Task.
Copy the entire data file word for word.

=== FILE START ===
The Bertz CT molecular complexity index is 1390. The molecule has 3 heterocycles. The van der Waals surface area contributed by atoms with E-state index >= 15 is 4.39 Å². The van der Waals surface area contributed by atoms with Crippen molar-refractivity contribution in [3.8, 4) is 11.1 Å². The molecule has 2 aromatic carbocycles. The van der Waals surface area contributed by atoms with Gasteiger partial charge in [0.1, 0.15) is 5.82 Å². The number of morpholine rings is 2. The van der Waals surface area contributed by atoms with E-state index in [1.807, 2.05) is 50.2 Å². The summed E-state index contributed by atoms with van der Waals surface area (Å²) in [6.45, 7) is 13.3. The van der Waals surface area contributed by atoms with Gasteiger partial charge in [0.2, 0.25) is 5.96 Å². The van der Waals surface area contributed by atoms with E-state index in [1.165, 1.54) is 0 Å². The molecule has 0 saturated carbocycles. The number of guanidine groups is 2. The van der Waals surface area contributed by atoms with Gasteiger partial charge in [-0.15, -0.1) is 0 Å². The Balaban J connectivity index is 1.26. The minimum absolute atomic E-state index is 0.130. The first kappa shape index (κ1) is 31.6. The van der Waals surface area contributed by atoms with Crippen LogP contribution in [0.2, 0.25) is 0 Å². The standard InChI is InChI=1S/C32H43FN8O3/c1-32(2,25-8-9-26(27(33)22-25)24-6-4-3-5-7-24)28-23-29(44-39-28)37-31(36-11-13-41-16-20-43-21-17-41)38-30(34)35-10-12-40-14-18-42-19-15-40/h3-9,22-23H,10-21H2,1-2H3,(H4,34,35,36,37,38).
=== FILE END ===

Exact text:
The Bertz CT molecular complexity index is 1390. The molecule has 3 heterocycles. The van der Waals surface area contributed by atoms with E-state index >= 15 is 4.39 Å². The van der Waals surface area contributed by atoms with Crippen molar-refractivity contribution in [3.8, 4) is 11.1 Å². The molecule has 2 aromatic carbocycles. The van der Waals surface area contributed by atoms with Gasteiger partial charge in [0.1, 0.15) is 5.82 Å². The number of morpholine rings is 2. The van der Waals surface area contributed by atoms with E-state index in [1.807, 2.05) is 50.2 Å². The summed E-state index contributed by atoms with van der Waals surface area (Å²) in [6.45, 7) is 13.3. The van der Waals surface area contributed by atoms with Gasteiger partial charge in [0.2, 0.25) is 5.96 Å². The van der Waals surface area contributed by atoms with E-state index in [1.165, 1.54) is 0 Å². The molecule has 0 saturated carbocycles. The number of guanidine groups is 2. The van der Waals surface area contributed by atoms with Gasteiger partial charge in [-0.15, -0.1) is 0 Å². The Balaban J connectivity index is 1.26. The minimum absolute atomic E-state index is 0.130. The first kappa shape index (κ1) is 31.6. The van der Waals surface area contributed by atoms with Crippen LogP contribution in [0.2, 0.25) is 0 Å². The standard InChI is InChI=1S/C32H43FN8O3/c1-32(2,25-8-9-26(27(33)22-25)24-6-4-3-5-7-24)28-23-29(44-39-28)37-31(36-11-13-41-16-20-43-21-17-41)38-30(34)35-10-12-40-14-18-42-19-15-40/h3-9,22-23H,10-21H2,1-2H3,(H4,34,35,36,37,38).